One Art


Katharine Coles

So, what am I after? Truth, of course. Cheek-to-cheek contact with the sublime. Insight into the nature of reality. The most precise language possible to depict that reality…

It is definitely getting cold around here, and what Katharine Coles is wearing in this photo will soon make a lot of sense in Ankara. But you see, she was wearing that last winter (November-December 2010) when she traveled to Antarctica as part of the National Science Foundation's Antarctic Artists and Writers Program. The trip was nearly supernatural ("Mostly, I've just been saying 'WOW!'"). She even had two penguins hop into her Zodiac boat for a ride across the Antarctic Sea, an exceedingly singular event if you are looking for one.

Selected in 2006 as Poet Laureate of Utah, Coles is professor of English at the University of Utah. During 2009 and 2010, she also served as the inaugural director of the Harriet Monroe Poetry Institute at the Poetry Foundation in Chicago. Coles received her BA (1981, English) from the University of Washington, her MA (1983, Literature) from the University of Houston and her PhD (1990, English Literature and Creative Writing) from the University of Utah.

Coles's books of poetry include "Flight" (forthcoming, 2013), "Fault" (2008), "The Golden Years of the Fourth Dimension" (2001), "A History of the Garden" (1997) and "The One Right Touch" (1992). Linda Gregerson said of "Fault":

Whether she's contemplating the history of cosmology or the stern topography of western canyons, the "touched wires" that detonate the bomb that destroys a city square or the touched chords of married love, Katharine Coles writes with stirring passion and impeccable clarity.

The following interview was carried out via e-mail.

1. You have written some beautiful animal poems. (My personal favorite is "Elegy for a Dog Larger Than Life.") What is your favorite animal poem, written by a great dead poet? Why?

There are many animal poems I love -- Marianne Moore, for example, is so precise in her observations of animals, almost scientific; and Dickinson and Bishop are also both terrific with animals -- but I would have to choose as my favorite Yeats' "The Wild Swans at Coole."  In high school, I committed it to memory, so I have a nostalgic connection with it, and I am always delighted when it comes back into my mind inone situation or another.  I love the way Yeats uses his close observation of the swans ("the bell-beat of their wings above my head") to say something about the nature of love and disappointment, and most especially to acknowledge that beauty exists in the world in spite of, and maybe even because of, personal disappointment.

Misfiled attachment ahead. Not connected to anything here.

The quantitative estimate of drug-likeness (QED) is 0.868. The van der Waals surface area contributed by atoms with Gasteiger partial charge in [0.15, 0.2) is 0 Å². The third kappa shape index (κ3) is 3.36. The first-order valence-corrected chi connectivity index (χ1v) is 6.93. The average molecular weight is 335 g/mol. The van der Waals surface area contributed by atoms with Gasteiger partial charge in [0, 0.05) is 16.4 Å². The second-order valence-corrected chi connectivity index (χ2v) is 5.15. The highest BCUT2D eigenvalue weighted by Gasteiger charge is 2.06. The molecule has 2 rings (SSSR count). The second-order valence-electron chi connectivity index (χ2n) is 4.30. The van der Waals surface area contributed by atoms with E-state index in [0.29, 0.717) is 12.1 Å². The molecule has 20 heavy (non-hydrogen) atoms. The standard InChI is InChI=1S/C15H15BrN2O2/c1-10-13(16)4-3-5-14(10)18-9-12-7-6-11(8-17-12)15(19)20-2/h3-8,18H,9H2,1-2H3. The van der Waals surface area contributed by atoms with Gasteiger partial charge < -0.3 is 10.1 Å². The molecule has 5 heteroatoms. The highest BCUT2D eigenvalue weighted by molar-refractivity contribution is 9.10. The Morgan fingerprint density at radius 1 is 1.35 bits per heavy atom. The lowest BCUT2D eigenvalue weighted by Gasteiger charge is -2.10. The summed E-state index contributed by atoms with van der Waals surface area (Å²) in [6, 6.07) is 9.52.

2. In a (hopefully impossible) world where poetry in all its forms is forbidden, what would you choose as a profession? Why?

There were several professions I considered seriously then rejected to pursue poetry in a concentrated way.  The first was Marine Biology -- again, this has to do with my fascination with animals and especially the mysterious creatures of the sea, who are so alien to us because they are usually hidden under the water's surface.  Second was acting -- I did train as an actress in college and do some performing, but I was already writing poetry very seriously then, and I eventually decided that acting was too intimate and revealing to be a comfortable art form for me.  Some readers might be surprised at this, since my poems often feel very intimate to readers, but with poetry I have more control over what gets revealed and what doesn't.  When I was finishing my Masters degree, I seriously considered going into medicine.  And finally, after my PhD, I thought about taking the civil service exam and seeing about becoming a diplomat -- in fact, I had some encouragement from diplomats I knew to give this a try. The last is the only one I think of with any real pangs now; I still think I might have made a really interesting life that way, writing poems all the while.

3. The appearance of a poem on the page: how important is this in your view? Do you spend a lot of time with the layout of your own poems?

I care about this very much.  Of course, a lot of my poems are formal -- "Dog Days" is a sonnet -- so their appearance on the page is in some way predetermined.  But even there, decisions can be made.  Will the stanzas be separated by white space, or will the sonnet appear as a single block?  White space is crucial in determining both pacing and music in the poem -- music for the eye, but also for the inner voice of the reader. It also is important in revealing the contours of mind the poet has tried to make present in the poem.


  • The opening quote is from an online piece Coles wrote in 2011 for "The Antarctic Sun," the official news website for the United States Antarctic Program (USAP).
  • Coles recently edited the anthology "Blueprints: Bringing Poetry into Communities." A project of the Harriet Monroe Poetry Institute, this book is available as a complimentary PDF at
  • "Dog Days" appeared in 2010 in "Able Muse," a review of poetry, prose and art. There is a video on the Able Muse site with Coles reading this poem:

    Dog Days

Then there are the questions of the body.
What holds it together? What falls
Apart?  All of us are faltering, all
In our own ways going rough and shoddy:

My love's arthritic foot and knee; my back
Doubly ruptured, and I was only sitting down.
But these two -- they don't think to complain.
They just keep their noses to the track,

Tracking delights of passage, every smell
Of every passerby bearing the now
Along in its delicious ripeness, enough.
Could it be enough for us? Leave well

Enough alone, I always say. He says
Every dog has her day every day.